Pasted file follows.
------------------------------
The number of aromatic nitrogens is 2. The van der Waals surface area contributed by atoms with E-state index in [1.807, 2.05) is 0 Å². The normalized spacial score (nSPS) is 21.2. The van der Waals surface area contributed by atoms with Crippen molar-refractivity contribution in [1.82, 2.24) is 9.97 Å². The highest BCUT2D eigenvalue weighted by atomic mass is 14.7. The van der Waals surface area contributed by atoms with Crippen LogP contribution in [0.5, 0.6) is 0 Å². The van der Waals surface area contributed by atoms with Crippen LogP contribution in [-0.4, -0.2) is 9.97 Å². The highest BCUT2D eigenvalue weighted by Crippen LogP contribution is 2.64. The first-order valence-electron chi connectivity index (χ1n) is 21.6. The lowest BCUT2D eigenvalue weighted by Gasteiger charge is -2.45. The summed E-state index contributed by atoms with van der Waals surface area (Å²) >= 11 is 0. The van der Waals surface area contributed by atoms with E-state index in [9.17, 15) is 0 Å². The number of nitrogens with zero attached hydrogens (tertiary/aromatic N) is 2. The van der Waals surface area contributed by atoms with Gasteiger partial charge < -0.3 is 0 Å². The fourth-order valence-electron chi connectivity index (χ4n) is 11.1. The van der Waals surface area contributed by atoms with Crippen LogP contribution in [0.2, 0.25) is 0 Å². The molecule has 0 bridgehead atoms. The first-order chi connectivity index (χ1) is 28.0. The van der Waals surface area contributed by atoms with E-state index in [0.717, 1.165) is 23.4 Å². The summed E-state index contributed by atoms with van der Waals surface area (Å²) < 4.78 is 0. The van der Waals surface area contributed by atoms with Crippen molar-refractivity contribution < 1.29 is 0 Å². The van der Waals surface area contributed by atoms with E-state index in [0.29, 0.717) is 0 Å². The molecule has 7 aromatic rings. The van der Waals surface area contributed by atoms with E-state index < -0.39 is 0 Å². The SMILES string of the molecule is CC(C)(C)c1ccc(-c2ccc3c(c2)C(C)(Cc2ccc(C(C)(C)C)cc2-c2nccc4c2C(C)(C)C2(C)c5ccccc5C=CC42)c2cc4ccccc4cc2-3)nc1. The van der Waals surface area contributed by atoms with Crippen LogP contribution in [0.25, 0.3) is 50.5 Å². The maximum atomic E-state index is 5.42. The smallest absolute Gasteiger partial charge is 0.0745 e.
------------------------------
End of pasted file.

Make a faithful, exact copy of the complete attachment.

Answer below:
The number of aromatic nitrogens is 2. The van der Waals surface area contributed by atoms with E-state index in [1.807, 2.05) is 0 Å². The normalized spacial score (nSPS) is 21.2. The van der Waals surface area contributed by atoms with Crippen molar-refractivity contribution in [1.82, 2.24) is 9.97 Å². The highest BCUT2D eigenvalue weighted by atomic mass is 14.7. The van der Waals surface area contributed by atoms with Crippen LogP contribution in [0.5, 0.6) is 0 Å². The van der Waals surface area contributed by atoms with Crippen LogP contribution in [-0.4, -0.2) is 9.97 Å². The highest BCUT2D eigenvalue weighted by Crippen LogP contribution is 2.64. The first-order valence-electron chi connectivity index (χ1n) is 21.6. The lowest BCUT2D eigenvalue weighted by Gasteiger charge is -2.45. The summed E-state index contributed by atoms with van der Waals surface area (Å²) >= 11 is 0. The van der Waals surface area contributed by atoms with E-state index in [9.17, 15) is 0 Å². The number of nitrogens with zero attached hydrogens (tertiary/aromatic N) is 2. The van der Waals surface area contributed by atoms with Gasteiger partial charge < -0.3 is 0 Å². The fourth-order valence-electron chi connectivity index (χ4n) is 11.1. The van der Waals surface area contributed by atoms with Crippen LogP contribution in [0.2, 0.25) is 0 Å². The molecule has 0 bridgehead atoms. The first-order chi connectivity index (χ1) is 28.0. The van der Waals surface area contributed by atoms with E-state index in [0.717, 1.165) is 23.4 Å². The summed E-state index contributed by atoms with van der Waals surface area (Å²) < 4.78 is 0. The van der Waals surface area contributed by atoms with Crippen molar-refractivity contribution < 1.29 is 0 Å². The van der Waals surface area contributed by atoms with E-state index in [0.29, 0.717) is 0 Å². The molecule has 7 aromatic rings. The van der Waals surface area contributed by atoms with E-state index < -0.39 is 0 Å². The SMILES string of the molecule is CC(C)(C)c1ccc(-c2ccc3c(c2)C(C)(Cc2ccc(C(C)(C)C)cc2-c2nccc4c2C(C)(C)C2(C)c5ccccc5C=CC42)c2cc4ccccc4cc2-3)nc1. The van der Waals surface area contributed by atoms with Crippen LogP contribution in [0.25, 0.3) is 50.5 Å². The maximum atomic E-state index is 5.42. The smallest absolute Gasteiger partial charge is 0.0745 e.